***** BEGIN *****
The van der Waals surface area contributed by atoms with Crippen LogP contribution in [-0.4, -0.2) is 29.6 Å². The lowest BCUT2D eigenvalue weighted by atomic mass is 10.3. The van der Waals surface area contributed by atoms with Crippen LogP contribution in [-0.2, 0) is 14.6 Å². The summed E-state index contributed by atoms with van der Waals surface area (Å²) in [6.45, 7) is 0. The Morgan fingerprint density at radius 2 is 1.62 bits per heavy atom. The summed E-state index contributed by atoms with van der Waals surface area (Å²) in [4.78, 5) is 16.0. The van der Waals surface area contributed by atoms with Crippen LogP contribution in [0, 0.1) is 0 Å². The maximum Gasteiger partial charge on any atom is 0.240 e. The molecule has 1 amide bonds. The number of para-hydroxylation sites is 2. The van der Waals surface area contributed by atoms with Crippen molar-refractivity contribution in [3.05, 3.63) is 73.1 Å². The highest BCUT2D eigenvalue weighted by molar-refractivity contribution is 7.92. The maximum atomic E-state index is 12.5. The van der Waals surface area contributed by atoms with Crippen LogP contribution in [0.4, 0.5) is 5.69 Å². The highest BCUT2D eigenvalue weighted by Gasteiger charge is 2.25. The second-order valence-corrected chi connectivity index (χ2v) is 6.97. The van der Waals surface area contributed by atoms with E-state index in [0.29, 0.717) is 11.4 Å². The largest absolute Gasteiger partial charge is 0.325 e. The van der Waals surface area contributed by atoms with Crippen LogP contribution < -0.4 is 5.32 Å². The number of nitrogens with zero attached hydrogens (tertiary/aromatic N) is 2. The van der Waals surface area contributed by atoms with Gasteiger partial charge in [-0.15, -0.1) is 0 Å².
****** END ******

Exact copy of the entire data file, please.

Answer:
The van der Waals surface area contributed by atoms with Crippen LogP contribution in [-0.4, -0.2) is 29.6 Å². The lowest BCUT2D eigenvalue weighted by atomic mass is 10.3. The van der Waals surface area contributed by atoms with Crippen LogP contribution in [-0.2, 0) is 14.6 Å². The summed E-state index contributed by atoms with van der Waals surface area (Å²) in [6.45, 7) is 0. The Morgan fingerprint density at radius 2 is 1.62 bits per heavy atom. The summed E-state index contributed by atoms with van der Waals surface area (Å²) in [4.78, 5) is 16.0. The van der Waals surface area contributed by atoms with Crippen LogP contribution in [0, 0.1) is 0 Å². The maximum Gasteiger partial charge on any atom is 0.240 e. The molecule has 1 amide bonds. The number of para-hydroxylation sites is 2. The van der Waals surface area contributed by atoms with Crippen molar-refractivity contribution in [3.05, 3.63) is 73.1 Å². The highest BCUT2D eigenvalue weighted by molar-refractivity contribution is 7.92. The maximum atomic E-state index is 12.5. The van der Waals surface area contributed by atoms with Crippen LogP contribution in [0.4, 0.5) is 5.69 Å². The highest BCUT2D eigenvalue weighted by Gasteiger charge is 2.25. The second-order valence-corrected chi connectivity index (χ2v) is 6.97. The van der Waals surface area contributed by atoms with E-state index in [0.29, 0.717) is 11.4 Å². The largest absolute Gasteiger partial charge is 0.325 e. The van der Waals surface area contributed by atoms with Crippen LogP contribution < -0.4 is 5.32 Å². The number of nitrogens with zero attached hydrogens (tertiary/aromatic N) is 2. The van der Waals surface area contributed by atoms with Gasteiger partial charge in [-0.15, -0.1) is 0 Å².